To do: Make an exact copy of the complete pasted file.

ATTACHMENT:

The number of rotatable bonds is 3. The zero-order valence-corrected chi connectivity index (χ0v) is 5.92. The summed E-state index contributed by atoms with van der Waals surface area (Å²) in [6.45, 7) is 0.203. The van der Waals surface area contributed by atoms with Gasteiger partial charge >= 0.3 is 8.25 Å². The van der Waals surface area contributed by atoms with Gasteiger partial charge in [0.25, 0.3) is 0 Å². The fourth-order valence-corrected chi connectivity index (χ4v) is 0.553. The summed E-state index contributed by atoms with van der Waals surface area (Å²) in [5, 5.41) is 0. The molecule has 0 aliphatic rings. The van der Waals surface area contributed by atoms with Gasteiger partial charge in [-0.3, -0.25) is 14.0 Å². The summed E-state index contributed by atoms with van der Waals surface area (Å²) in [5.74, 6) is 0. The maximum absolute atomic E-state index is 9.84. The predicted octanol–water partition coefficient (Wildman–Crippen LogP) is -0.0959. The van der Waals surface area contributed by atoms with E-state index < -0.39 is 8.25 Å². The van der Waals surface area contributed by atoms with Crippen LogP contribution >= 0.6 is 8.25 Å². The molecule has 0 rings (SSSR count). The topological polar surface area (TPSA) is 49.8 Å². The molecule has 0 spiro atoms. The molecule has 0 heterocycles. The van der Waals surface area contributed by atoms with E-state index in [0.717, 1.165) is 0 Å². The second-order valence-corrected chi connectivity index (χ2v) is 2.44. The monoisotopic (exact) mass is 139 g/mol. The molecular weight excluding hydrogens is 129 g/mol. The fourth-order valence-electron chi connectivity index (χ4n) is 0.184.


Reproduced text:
The number of rotatable bonds is 3. The zero-order valence-corrected chi connectivity index (χ0v) is 5.92. The summed E-state index contributed by atoms with van der Waals surface area (Å²) in [6.45, 7) is 0.203. The van der Waals surface area contributed by atoms with Gasteiger partial charge >= 0.3 is 8.25 Å². The van der Waals surface area contributed by atoms with Gasteiger partial charge in [0.25, 0.3) is 0 Å². The fourth-order valence-corrected chi connectivity index (χ4v) is 0.553. The summed E-state index contributed by atoms with van der Waals surface area (Å²) in [5, 5.41) is 0. The molecule has 0 aliphatic rings. The van der Waals surface area contributed by atoms with Gasteiger partial charge in [-0.3, -0.25) is 14.0 Å². The summed E-state index contributed by atoms with van der Waals surface area (Å²) in [5.74, 6) is 0. The maximum absolute atomic E-state index is 9.84. The predicted octanol–water partition coefficient (Wildman–Crippen LogP) is -0.0959. The van der Waals surface area contributed by atoms with E-state index < -0.39 is 8.25 Å². The van der Waals surface area contributed by atoms with Crippen LogP contribution >= 0.6 is 8.25 Å². The molecule has 0 rings (SSSR count). The topological polar surface area (TPSA) is 49.8 Å². The molecule has 0 spiro atoms. The molecule has 0 heterocycles. The van der Waals surface area contributed by atoms with E-state index in [0.717, 1.165) is 0 Å². The second-order valence-corrected chi connectivity index (χ2v) is 2.44. The monoisotopic (exact) mass is 139 g/mol. The molecular weight excluding hydrogens is 129 g/mol. The fourth-order valence-electron chi connectivity index (χ4n) is 0.184.